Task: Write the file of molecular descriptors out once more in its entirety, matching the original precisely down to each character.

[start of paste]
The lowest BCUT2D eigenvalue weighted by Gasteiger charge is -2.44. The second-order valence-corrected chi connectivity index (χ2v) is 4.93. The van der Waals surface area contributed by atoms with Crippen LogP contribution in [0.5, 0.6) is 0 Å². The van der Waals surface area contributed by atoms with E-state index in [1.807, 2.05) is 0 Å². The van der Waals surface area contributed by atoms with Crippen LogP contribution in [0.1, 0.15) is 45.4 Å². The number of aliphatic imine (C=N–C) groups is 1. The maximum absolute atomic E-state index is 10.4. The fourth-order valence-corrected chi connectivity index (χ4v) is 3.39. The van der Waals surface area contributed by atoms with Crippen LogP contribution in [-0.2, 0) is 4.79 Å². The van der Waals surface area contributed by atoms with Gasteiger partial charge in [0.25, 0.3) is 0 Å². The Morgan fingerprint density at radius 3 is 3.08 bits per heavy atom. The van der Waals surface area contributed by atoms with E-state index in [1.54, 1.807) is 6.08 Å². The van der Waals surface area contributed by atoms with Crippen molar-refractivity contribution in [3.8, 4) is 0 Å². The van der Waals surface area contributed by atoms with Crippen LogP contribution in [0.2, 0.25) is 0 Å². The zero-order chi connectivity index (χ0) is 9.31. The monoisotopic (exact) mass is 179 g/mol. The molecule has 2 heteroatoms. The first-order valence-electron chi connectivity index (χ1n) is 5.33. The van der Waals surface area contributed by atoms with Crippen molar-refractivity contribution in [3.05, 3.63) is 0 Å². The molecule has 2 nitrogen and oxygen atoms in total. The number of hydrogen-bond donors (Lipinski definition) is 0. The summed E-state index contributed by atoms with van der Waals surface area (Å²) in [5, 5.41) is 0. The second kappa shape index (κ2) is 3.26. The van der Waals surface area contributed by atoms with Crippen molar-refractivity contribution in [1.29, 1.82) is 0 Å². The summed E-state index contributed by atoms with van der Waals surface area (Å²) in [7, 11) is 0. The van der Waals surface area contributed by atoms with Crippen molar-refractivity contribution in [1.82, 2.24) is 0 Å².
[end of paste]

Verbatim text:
The lowest BCUT2D eigenvalue weighted by Gasteiger charge is -2.44. The second-order valence-corrected chi connectivity index (χ2v) is 4.93. The van der Waals surface area contributed by atoms with Crippen LogP contribution in [0.5, 0.6) is 0 Å². The van der Waals surface area contributed by atoms with E-state index in [1.807, 2.05) is 0 Å². The van der Waals surface area contributed by atoms with Crippen LogP contribution in [0.1, 0.15) is 45.4 Å². The number of aliphatic imine (C=N–C) groups is 1. The maximum absolute atomic E-state index is 10.4. The fourth-order valence-corrected chi connectivity index (χ4v) is 3.39. The van der Waals surface area contributed by atoms with Crippen LogP contribution in [-0.2, 0) is 4.79 Å². The van der Waals surface area contributed by atoms with Gasteiger partial charge in [0.25, 0.3) is 0 Å². The Morgan fingerprint density at radius 3 is 3.08 bits per heavy atom. The van der Waals surface area contributed by atoms with E-state index in [1.54, 1.807) is 6.08 Å². The van der Waals surface area contributed by atoms with Crippen molar-refractivity contribution in [3.8, 4) is 0 Å². The van der Waals surface area contributed by atoms with Crippen LogP contribution in [0.2, 0.25) is 0 Å². The zero-order chi connectivity index (χ0) is 9.31. The monoisotopic (exact) mass is 179 g/mol. The molecule has 2 heteroatoms. The first-order valence-electron chi connectivity index (χ1n) is 5.33. The van der Waals surface area contributed by atoms with Crippen molar-refractivity contribution in [3.05, 3.63) is 0 Å². The molecule has 2 nitrogen and oxygen atoms in total. The number of hydrogen-bond donors (Lipinski definition) is 0. The summed E-state index contributed by atoms with van der Waals surface area (Å²) in [5, 5.41) is 0. The second kappa shape index (κ2) is 3.26. The van der Waals surface area contributed by atoms with Crippen molar-refractivity contribution in [1.29, 1.82) is 0 Å². The summed E-state index contributed by atoms with van der Waals surface area (Å²) in [7, 11) is 0. The van der Waals surface area contributed by atoms with Crippen molar-refractivity contribution in [1.82, 2.24) is 0 Å².